When I jotted down my proposal for a Beer Drinker's Bill of Rights the other day, my intention was that it would be elaborated, that commentary needed to be provided on each section to see if the thing was valid. One of the key point for me is that beer is understandable or as section 4 states:
4. Beer, including its constituent elements, shall be explained and explicable to the drinkers of beer.Like any principle in any constitutional document there are a number of concepts rammed in there - or even extractable if the author didn't happen to consider the full implication. One concept that can be drawn from this is illustrated in an excellent observation Stan recently made upon the handy graph on a bottle's label so capably shown in his illustration above. Stan wrote:
...maybe they need a fourth scale - either ranging from "beginner" to "experienced" (my idea of bitter might be different than some) or "bland" to "intense." In either case all the blocks would be filled in for 100 gram. But wouldn't you love to see a similar chart — like brewing competitors would every come up with a standard — on the back of very bottle?Yes, I would. I think a Beaufort Scale of Beer is what we need as a mechanism to avoid the need to rely on whether a beer is "true to style" as many are not familiar with that system based on home brew judging. Scales should also be the consumer's point of view, not that of the marketer. That way we do not fall into the problem of boosterism, analogous to the 1990's rise of US cable TV business journalism where a market crash became a "correction" or the direction of a steep drop in stock price became describable as "sideways". There is, after all, still the occasional useful reference from the Australian Table Wine sketch (even as that country has become one of the most interesting producers in the world) such as "this is a bottle with a message in, and the message is 'beware'". Things can be bad and badness has to be included in any appreciation scales. We may also start to develop a means to describe value.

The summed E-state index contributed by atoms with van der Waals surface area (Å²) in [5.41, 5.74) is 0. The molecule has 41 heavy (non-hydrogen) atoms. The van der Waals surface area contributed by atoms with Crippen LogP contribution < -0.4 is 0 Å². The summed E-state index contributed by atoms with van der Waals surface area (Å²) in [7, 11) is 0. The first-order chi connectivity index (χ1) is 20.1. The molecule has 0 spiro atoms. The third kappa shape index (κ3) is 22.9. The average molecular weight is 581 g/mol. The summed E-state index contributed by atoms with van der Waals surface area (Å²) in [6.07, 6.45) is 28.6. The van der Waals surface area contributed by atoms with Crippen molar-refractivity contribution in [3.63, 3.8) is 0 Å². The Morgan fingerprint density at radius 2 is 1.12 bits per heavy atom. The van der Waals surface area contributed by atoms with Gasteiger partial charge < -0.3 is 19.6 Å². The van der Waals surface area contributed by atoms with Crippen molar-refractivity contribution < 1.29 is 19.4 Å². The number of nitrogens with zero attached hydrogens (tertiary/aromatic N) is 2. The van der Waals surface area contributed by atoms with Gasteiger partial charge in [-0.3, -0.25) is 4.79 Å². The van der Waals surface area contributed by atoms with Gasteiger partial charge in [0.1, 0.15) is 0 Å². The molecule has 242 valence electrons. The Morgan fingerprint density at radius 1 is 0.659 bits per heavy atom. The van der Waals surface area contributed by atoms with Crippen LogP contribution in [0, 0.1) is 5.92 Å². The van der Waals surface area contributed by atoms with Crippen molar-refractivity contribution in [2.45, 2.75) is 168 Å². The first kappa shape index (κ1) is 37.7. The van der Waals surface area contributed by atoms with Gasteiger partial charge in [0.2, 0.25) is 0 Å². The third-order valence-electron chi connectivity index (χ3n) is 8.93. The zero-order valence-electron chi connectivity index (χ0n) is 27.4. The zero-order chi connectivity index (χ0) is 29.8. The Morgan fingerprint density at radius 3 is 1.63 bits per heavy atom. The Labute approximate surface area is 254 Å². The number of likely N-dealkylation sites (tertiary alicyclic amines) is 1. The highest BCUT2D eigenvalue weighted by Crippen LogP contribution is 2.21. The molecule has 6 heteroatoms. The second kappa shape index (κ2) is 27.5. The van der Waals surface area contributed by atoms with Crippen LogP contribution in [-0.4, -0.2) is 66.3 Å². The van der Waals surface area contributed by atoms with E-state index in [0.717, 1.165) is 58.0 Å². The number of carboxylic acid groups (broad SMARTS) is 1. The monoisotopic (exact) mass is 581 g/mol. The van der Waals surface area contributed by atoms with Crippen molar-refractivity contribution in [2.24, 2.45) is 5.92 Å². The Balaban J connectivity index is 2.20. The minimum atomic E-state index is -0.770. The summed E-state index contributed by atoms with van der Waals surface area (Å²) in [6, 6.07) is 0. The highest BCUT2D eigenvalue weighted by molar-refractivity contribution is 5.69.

So what would such a system of scales look like? I like the dry-sweet continuum of richness but I think the mild-bitter one can be just a bit misleading as beers with similarly high levels of bittering, such as a pale ale or a stout, can have a different net bitterness based on other ingredients. So how about this for the first two scales:
dry 1..2..3..4..5 sweet
mild 1..2..3..4..5 astringent
absent 1..2..3..4..5 glommy
grainy 1..2..3..4..5 fruity
soft 1..2..3..4..5 mineral
Other scales are obvious like yeast intensity (absent to spoiled Balkan yogurt with spice), colour (Zima clear to blacker than the inside of a cow) and mouthfeel (thin water to molasses). There may also be a scale on singularity along the lines of "commodity to art" but that begs the question of the accessibility of art - the Mona Lisa or a Rothko - as well as the fact that there really are no tankers on the high seas loaded with bulk beer being traded as wholesale commodities. Yet those problems may make them excellent bookends.
But how about the sort of scale Stan suggests with his "beginner to experienced" suggestion. That really speaks to the subjective conclusion yet is very important. It sums up intensity and complexity but also takes into account the drinker's portfolio of past experience. It may need breaking out and having an additional conclusion as to the overall value proposition.
bland 1..2..3..4..5 complex
newbie 1..2..3..4..5 geek
saintly 1..2..3..4..5 avarice itself